Alcatel Alenia Space (now Thales Alenia Space) followed with five — Turksat 3A for Turksat AS, AMC-21 for SES Americom and W2A and W7 for Eutelsat. Lockheed Martin Commercial Space Systems and Orbital Sciences Corp. each captured one contract.
Boeing Satellite Systems International returned to the commercial market, receiving a contract from Mobile Satellite Ventures (MSV) for two satellites to support MSV’s planned commercial mobile satellite service. The order was Boeing’s largest commercial satellite award since 1997.
The Russian Satellite Communications Co. also placed orders for three geostationary communications in 2006, awarding contracts to Khrunichev State Research and Production Space Center for Kazsat-2 and Express MD-1 and MD-2. Thales Alenia Space will provide the telecommunication payloads for the Express satellites.

Revenues

Satellite industry revenues reached $106.1 billion in 2006, up 19.5 percent from 2005 and nearly twice the average annual growth of 10.5 percent recorded since 2001, according to an industry study sponsored by the Satellite Industry Association and prepared by Futron Corp.

The growth was triggered by an increase in the number of satellites launches and revenue growth of nearly 19 percent in the satellite services segment, which recorded total revenues of $62.6 billion, according to the June “State of the Satellite Industry Report.”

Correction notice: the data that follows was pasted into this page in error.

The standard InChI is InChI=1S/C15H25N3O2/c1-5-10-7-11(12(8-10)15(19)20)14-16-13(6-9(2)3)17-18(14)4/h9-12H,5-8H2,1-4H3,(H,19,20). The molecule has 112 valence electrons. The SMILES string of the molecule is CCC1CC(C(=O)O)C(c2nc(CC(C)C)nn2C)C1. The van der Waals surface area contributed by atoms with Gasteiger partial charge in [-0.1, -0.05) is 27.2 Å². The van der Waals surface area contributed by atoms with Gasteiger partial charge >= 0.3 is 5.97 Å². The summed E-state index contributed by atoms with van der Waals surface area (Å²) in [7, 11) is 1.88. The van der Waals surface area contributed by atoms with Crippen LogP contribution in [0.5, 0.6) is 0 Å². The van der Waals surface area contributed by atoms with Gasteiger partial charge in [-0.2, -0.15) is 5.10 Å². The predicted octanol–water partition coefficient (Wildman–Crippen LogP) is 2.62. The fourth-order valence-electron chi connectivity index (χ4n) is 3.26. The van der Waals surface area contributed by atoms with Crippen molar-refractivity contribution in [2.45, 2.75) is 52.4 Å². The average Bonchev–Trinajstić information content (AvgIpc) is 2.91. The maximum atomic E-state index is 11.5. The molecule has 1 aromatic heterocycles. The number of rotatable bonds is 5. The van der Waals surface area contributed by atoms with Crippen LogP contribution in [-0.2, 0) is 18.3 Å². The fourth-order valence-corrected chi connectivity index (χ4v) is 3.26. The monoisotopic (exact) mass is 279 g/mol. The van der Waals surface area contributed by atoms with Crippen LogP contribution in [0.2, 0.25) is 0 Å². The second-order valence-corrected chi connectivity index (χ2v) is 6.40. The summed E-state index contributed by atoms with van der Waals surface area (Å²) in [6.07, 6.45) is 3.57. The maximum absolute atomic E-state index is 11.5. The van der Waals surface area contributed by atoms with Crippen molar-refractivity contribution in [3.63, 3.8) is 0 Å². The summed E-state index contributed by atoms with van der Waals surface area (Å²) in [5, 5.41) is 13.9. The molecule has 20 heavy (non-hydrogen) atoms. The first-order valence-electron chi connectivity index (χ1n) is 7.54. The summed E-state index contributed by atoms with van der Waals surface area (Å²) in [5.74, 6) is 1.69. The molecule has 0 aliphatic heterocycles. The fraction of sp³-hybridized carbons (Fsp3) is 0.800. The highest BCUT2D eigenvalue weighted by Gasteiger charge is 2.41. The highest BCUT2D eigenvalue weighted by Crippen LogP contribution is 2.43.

Services revenue gains are being driven by gains in the Fixed Satellite Services (FSS) and end-user segments. FSS revenues in 2006 were $11.8 billion, up from $9.8 billion in 2005. End-user revenues, which include direct-to-home (DTH) TV, satellite radio and broadband services, contributed $48.8 billion in revenues, up from $41.3 billion in 2005. Annual end-user revenues have more than doubled since 2001.

Worldwide satellite manufacturing revenues jumped 54 percent to $12 billion in 2006. The launch sector was the only major sector to see a decline in the past year, falling from $3 billion in revenue in 2005 to $2.7 billion in 2006. This was due mainly to the retirement of higher-priced launch vehicles in 2005 and not a decline in missions.

The ground equipment market continues to grow as well, with revenues improving 14 percent in 2006 to $28.8 billion. Some of the growth is being driven by increases in prices for consumer service-related hardware such as more capable satellite radio and DTH receivers that offer more services.

Conclusion

Predictions for the next decade are optimistic. Euroconsult estimates the space industry overall will be valued at $145 billion throughout the next 10 years, compared to $116 billion from 1997 to 2006. According to its “World Market Survey of Satellites to be Built & Launched by 2016” report, Euroconsult expects 960 satellites to be launched throughout the next decade, compared to 900 in the previous 10 years.

The growth will be driven by increasing demand from both government and commercial customers, Euroconsult says. The manufacturing and launch industries are also entering a growth cycle that will become evident in the next five years, according to Euroconsult. Market shares in the coming years may depend on the ability of companies to manage their product line-ups, ranging from basic to highly-complex satellites. Maintaining competitiveness in the global marketplace likely will require more research and development efforts as well as new marketing alliances between companies.